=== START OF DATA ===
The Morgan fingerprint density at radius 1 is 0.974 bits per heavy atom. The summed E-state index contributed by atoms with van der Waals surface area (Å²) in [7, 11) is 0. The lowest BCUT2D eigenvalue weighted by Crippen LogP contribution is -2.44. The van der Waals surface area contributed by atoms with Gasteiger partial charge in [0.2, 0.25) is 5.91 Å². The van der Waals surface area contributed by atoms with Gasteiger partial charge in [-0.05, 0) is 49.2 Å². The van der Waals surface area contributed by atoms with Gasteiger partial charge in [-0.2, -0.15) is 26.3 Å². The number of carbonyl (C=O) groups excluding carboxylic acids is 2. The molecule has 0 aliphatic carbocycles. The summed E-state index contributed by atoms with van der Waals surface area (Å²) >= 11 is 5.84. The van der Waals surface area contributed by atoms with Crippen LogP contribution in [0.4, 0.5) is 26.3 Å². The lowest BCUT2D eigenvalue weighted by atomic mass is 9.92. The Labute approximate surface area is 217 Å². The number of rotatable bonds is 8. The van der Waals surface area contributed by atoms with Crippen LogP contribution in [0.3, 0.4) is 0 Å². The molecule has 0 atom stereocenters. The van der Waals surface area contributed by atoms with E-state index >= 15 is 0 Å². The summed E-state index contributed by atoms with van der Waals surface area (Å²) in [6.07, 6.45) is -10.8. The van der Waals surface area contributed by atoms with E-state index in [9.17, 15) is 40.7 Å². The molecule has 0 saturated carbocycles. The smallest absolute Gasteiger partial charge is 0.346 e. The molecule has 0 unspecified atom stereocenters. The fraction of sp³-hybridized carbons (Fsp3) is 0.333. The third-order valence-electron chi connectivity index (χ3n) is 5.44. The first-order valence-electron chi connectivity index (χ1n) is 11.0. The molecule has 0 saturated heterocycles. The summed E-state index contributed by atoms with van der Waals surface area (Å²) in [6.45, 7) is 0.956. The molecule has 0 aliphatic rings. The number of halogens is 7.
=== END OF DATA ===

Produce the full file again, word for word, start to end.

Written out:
The Morgan fingerprint density at radius 1 is 0.974 bits per heavy atom. The summed E-state index contributed by atoms with van der Waals surface area (Å²) in [7, 11) is 0. The lowest BCUT2D eigenvalue weighted by Crippen LogP contribution is -2.44. The van der Waals surface area contributed by atoms with Gasteiger partial charge in [0.2, 0.25) is 5.91 Å². The van der Waals surface area contributed by atoms with Gasteiger partial charge in [-0.05, 0) is 49.2 Å². The van der Waals surface area contributed by atoms with Gasteiger partial charge in [-0.2, -0.15) is 26.3 Å². The number of carbonyl (C=O) groups excluding carboxylic acids is 2. The molecule has 0 aliphatic carbocycles. The summed E-state index contributed by atoms with van der Waals surface area (Å²) >= 11 is 5.84. The van der Waals surface area contributed by atoms with Crippen LogP contribution in [0.4, 0.5) is 26.3 Å². The lowest BCUT2D eigenvalue weighted by atomic mass is 9.92. The Labute approximate surface area is 217 Å². The number of rotatable bonds is 8. The van der Waals surface area contributed by atoms with Crippen LogP contribution in [0.3, 0.4) is 0 Å². The molecule has 0 atom stereocenters. The van der Waals surface area contributed by atoms with E-state index >= 15 is 0 Å². The summed E-state index contributed by atoms with van der Waals surface area (Å²) in [6.07, 6.45) is -10.8. The van der Waals surface area contributed by atoms with E-state index in [9.17, 15) is 40.7 Å². The molecule has 0 saturated carbocycles. The smallest absolute Gasteiger partial charge is 0.346 e. The molecule has 0 unspecified atom stereocenters. The fraction of sp³-hybridized carbons (Fsp3) is 0.333. The third-order valence-electron chi connectivity index (χ3n) is 5.44. The first-order valence-electron chi connectivity index (χ1n) is 11.0. The molecule has 0 saturated heterocycles. The summed E-state index contributed by atoms with van der Waals surface area (Å²) in [6.45, 7) is 0.956. The molecule has 0 aliphatic rings. The number of halogens is 7.